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Business After The Iraqi War
The rewarding of high compensation packages to top executives who turned over weak quarterly earnings, or who were involved in corporate scandals, adversely affected short-term investing, and collectively contributed to the downturn of the global economy over the last couple of years. Even the help and expertise of Federal Reserve Chairman Alan Greenspan and several notable Nobel Prize winning economists in the President's Council of Economic Advisers, wasn't enough to revive the economy. September 11 then turned our attention towards terrorist threats against the markets.
Many, including the Bush administration, believed that a short war was the answer to both of these enormous problems. That is, if done quickly, a war would induce an increase in government spending that will be injected into the economy and a multiplier effect will, in turn, create jobs for the unemployed. But now that it's over and coalition forces have taken control of Iraq, should we expect to return to business as usual? Unfortunately, this is easier said than done.
The facts are that the underlying and axiomatic problems are still present in the global economy. First and foremost, we have America's account deficit, which is increasing by the second. The cost of the war is certainly adding to this burden and is currently hovering at approximately $20 billion dollars. Some experts say that this cost could reach up to $95 billion dollars. We, inevitably, will have to pick up the majority of this bill.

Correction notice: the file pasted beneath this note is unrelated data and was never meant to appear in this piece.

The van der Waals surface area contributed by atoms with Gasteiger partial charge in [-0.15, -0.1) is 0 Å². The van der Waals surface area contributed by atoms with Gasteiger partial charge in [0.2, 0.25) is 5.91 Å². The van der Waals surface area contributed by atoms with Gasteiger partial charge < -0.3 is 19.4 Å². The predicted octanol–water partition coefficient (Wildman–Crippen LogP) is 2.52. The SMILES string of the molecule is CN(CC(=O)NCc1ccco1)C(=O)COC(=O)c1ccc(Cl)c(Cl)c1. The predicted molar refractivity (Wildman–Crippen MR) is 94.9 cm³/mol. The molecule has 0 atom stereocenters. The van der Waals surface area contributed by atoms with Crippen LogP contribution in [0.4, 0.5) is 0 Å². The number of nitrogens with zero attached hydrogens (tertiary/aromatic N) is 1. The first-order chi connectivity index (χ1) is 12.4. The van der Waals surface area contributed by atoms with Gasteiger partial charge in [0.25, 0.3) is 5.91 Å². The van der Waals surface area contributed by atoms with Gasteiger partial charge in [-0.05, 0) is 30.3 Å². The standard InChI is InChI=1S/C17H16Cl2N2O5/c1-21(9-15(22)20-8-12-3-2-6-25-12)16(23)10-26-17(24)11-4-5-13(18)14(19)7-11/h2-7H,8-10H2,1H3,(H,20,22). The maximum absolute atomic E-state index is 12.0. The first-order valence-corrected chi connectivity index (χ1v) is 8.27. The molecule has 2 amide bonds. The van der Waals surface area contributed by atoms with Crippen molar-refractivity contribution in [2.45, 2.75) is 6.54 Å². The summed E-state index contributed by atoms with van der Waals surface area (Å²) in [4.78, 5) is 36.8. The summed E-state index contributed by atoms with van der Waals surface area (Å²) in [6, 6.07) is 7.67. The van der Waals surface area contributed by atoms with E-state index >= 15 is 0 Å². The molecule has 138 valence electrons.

The United States' Gross Domestic Product (GDP) is also not in good shape. It has trickled down to an annual GDP growth that is expected to reach only 3.1% and both France and Germany have recently downgraded their annual GDP growth forecasts to 2.4% and 2.0% respectively. Moreover, the "uncertainty factor" as I like to call it, most likely will keep businesses and consumers cutting back on expenditures for the remainder of 2003.
Fortunately, there are some signs that the economy is beginning to recover. A report that was recently released by the U.S. Department of Commerce showed a rise of over 2% in retail sales for the month of March and a slight rebound in consumer confidence. Also, the national unemployment rate, which was released by the Bureau of Labor Statistics, remained unchanged at 5.8% for March 2003. While the majority consensus is that the economy will eventually recover, it is apparent that this will definitely take more time and effort than what most people had originally predicted.
Carlos T. Fernandez is the business columnist for Dominican Times Magazine, a publication that focuses on the hispanic culture and the issues affecting its communities. He is also the publisher of a popular financial planning and management website entitled Building Wealth (http://buildingwealth.blogspot.com).
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